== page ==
Manchester City’s 100% league record was emphatically ended by a defeat at Tottenham, who remain unbeaten so far this season.
Liverpool came from behind to win, Arsenal had a dramatic and controversial late goal at Burnley to thank for three points, while Chelsea beat Hull City.
Stoke moved off the bottom thanks to a draw at Manchester United and Leicester City were held by Southampton, while Sunderland, Watford and West Ham drew with West Brom, Bournemouth and Middlesbrough respectively.
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Goalkeeper – Lee Grant (Stoke City)
It was only his second appearance in top-flight football and his performance was super. He showed absolutely no signs of nerves and always looked in command.
This was by no means a virtuoso performance by Stoke but their current position in the table demanded a result and it was Grant’s performance that was the determining factor.
If substitute Anthony Martial had not entered the fray and produced such a spectacular finish Manchester United would still be playing now without scoring, such was their wastefulness in front of goal. But you can’t blame Lee Grant for that.
Right-back – Kyle Walker (Tottenham)
I don’t think I saw Manchester City winger Jesus Navas go past Walker once in the 65 minutes he was on the pitch, and eventually Walker saw him off.
Walker is so full of running and confidence at the moment it’s scary. It was his interception that started the move that resulted in Tottenham’s penalty.
I must say Walker’s athleticism reminds me of my former team-mate, ex-Spurs and England full-back Danny Thomas. Now there was an athlete.
Centre-back – Toby Alderweireld (Tottenham)
Alderweireld was outstanding against Manchester City. His tackle on Fernandinho five minutes into the second half was a statement of intent. It was a clear that Spurs were determined to start the second half the way they had finished the first and that was to remain totally in control of the match.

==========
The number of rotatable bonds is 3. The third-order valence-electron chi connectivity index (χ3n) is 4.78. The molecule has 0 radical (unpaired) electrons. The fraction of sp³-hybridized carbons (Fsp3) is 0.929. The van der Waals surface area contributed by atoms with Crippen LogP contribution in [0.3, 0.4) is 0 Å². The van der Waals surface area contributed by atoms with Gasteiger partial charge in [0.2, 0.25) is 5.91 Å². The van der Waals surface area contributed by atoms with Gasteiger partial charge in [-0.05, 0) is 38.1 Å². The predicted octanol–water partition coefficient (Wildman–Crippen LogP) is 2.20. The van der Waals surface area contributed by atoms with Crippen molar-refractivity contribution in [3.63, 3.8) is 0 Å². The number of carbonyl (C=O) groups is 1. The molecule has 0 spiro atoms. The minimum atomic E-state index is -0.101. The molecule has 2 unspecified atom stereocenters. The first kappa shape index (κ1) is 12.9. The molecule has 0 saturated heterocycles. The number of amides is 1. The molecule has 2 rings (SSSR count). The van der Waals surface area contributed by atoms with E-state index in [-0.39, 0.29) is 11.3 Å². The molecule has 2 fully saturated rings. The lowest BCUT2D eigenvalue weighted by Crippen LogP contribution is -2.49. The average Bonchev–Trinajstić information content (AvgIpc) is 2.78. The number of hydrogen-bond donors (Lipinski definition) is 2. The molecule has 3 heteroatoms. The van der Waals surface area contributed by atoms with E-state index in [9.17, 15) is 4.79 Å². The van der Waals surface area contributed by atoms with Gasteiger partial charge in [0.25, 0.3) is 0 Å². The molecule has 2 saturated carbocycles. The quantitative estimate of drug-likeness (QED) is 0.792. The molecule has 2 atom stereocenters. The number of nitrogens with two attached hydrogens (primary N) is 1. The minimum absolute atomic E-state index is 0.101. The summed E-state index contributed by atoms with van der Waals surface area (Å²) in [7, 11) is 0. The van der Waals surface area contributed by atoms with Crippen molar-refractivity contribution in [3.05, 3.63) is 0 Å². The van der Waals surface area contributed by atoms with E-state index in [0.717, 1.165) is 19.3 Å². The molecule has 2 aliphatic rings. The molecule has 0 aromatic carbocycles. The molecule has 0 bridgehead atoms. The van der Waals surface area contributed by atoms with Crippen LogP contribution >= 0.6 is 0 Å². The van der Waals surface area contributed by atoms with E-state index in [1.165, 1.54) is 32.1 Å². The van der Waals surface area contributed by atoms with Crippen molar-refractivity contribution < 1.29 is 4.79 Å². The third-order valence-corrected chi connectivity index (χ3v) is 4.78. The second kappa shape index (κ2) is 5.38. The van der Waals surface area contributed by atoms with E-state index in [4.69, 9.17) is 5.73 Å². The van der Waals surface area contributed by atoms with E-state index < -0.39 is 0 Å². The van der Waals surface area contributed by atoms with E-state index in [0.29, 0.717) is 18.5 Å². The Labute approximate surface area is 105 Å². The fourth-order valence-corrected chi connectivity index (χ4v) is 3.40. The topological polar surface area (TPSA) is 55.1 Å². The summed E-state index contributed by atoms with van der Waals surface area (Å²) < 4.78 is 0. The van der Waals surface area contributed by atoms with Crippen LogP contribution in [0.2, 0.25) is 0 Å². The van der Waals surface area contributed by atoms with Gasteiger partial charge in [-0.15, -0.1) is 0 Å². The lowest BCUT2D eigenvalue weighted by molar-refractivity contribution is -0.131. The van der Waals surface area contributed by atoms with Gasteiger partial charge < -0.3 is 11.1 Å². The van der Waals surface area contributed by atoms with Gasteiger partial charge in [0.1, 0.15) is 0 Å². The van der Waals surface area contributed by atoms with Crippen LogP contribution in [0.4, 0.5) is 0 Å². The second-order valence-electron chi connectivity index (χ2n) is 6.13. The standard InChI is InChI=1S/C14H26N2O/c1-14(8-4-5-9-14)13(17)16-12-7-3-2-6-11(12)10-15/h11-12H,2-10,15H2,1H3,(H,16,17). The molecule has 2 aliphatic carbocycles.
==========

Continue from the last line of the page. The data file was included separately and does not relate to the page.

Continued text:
Last season when Spurs went on their impressive run of games, it was Alderweireld and Jan Vertonghen who stood out at the back. They now have Kyle Walker and Danny Rose alongside them and both have a year’s more experience under their belts. Let’s see if it makes a difference.
Centre-back – Jan Vertonghen (Tottenham)
This was a Tottenham side without Harry Kane or Mousa Dembele and they still managed to batter Manchester City. The main reason was due to the performance of the two centre-backs, Vertonghen and Toby Alderweireld.
I would never have believed that Spurs could have kept a clean sheet against City the way they have been playing this season under Pep Guardiola. Granted, City were without their talisman Kevin de Bruyne but if Guardiola hadn’t been so obstinate and hard-headed, he’d have left the door open for Yaya Toure to return to the team and who knows what might have happened.
No Manchester City manager, however celebrated, can have a player of Toure’s ability and justify his exclusion with a result, not to mention a performance, like this.
Left-back – James Milner (Liverpool)
A player with a cool head and a decent right foot is quite capable of digging a team out of a very tight situation – and that is precisely what Milner did with his re-enactment of the Antonin Panenka penalty kick. Of course, there will be a generation of youngsters who will begin to copy the technique without having a Scooby Doo where the idea originated or under what circumstances.
However, none of that will interest Swansea manager Francesco Guidolin whose team continue to play well but are destroying their chances of survival in the Premier League by panicking in their own penalty area.
What will help Guidolin is understanding the basic principle that it doesn’t matter if you are Milner or Penenka, if you can’t handle the pressure you can’t possibly be successful at the highest level.
Right midfield – Willian (Chelsea)